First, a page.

#24 / MARCO AND MACCO - Marco Moreo Milano

When I was child and people asked me my name, I would answer “Macco!” – I couldn’t pronounce the two consonants together, so the R always disappeared. For a long time, my family continued to call me “Macco”.

Much later, during a trip to Sicily, I encountered another macco: one made from fava beans. In spring, you can just sit down at one of Palermo’s typical putìa (shops that sell traditional food to eat in or take away) and be swept away by its delicious savoury flavour.

Which, of course, is exactly what I did!

Macco is a fava bean purée, originally eaten by Sicilian peasants, that has all but disappeared from modern tables. Which is a shame because it’s super easy to make, nutritious, and healthy: fava beans are low in fat and high in vegetable proteins and fibre. And look at that gorgeous green colour!

You can make macco with dried fava beans, but my recipe uses fresh ones. It’s spring, so why not make the most of seasonal vegetables?! Plus, that’s the only way to get that rather psychedelic green.

So, let’s see how to make Fava bean macco. 


30 minutes [15 mins preparation, 15 mins cooking]

Ingredients [serves 4]

  • 2 kg fresh fava beans
  • 1 shallot (or spring onion)
  • Extra virgin olive oil
  • Salt
  • Pepper
  • 2 or 3 wild fennel leaves. Alternatively, dried fennel seeds
  • A few fresh mint leaves (optional)


  • A saucepan with fairly high sides
  • A frying pan
  • A sharp knife
  • A hand blender


Shell the fava beans like beans or peas: open the pod along its length and remove the beans. Separate the larger beans from the smaller ones – they can be very different sizes.

I recommend peeling the larger fava beans – they have a protective skin that is difficult to soften during cooking.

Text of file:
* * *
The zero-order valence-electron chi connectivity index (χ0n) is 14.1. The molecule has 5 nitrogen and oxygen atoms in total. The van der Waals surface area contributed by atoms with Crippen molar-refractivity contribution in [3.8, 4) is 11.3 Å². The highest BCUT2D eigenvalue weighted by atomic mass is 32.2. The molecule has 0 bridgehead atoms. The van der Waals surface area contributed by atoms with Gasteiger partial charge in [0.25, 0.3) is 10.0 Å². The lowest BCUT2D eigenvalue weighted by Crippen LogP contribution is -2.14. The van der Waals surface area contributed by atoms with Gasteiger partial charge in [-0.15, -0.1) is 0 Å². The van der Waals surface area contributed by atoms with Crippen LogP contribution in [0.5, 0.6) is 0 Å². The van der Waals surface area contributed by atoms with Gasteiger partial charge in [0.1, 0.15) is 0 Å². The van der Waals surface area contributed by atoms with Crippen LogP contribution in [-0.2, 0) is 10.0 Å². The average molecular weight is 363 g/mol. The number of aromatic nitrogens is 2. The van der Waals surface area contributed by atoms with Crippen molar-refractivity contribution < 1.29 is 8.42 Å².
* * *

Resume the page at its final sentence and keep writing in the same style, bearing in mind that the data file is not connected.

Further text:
How? Just remove the stalks and blanch the fava beans for about a minute. Drain them and stop them cooking using cold water. Then simply squeeze them one by one, and the inner bean will slip out of its skin easily.

You don’t need to do this for the smaller fava beans.

And now, it’s time to make some macco! In a frying pan, sauté the diced shallot in two tablespoons of oil. When it has softened, add the shelled fava beans, pour in a cup of hot water, and cook uncovered for about ten minutes.

Flavour with wild fennel, or fennel seeds if you can’t get fresh fennel. 

Place the fava beans in the blender and blend them, adding more water as needed. You’re looking for a medium consistency – not too runny but not too thick either. Not a soup, but not a purée. Yes, I know: the only tricky part of this recipe is getting the right balance. ;)

Flavour with a few mint leaves. These are optional, but I highly recommend adding them: the mint softens the savoury, slightly bitter taste of the fava beans and brings out their green freshness.

And voilà, your fava bean macco is ready! Don’t you feel like you’re in a putìa?! Serve the fava beans with a drizzle of olive oil and some toasted bread.

Tip for those with big appetites: use the macco as a pasta sauce. Cook your pasta in a separate pan as usual, drain it, then toss it in the frying pan (the one with your macco in, obviously). Use short pasta or hand-broken spaghetti – about 3 to 5 cm in length. But don’t go crazy with the ruler. Let them be irregular: that’s the beauty of homemade pasta shapes. 

Buon appetito! 💗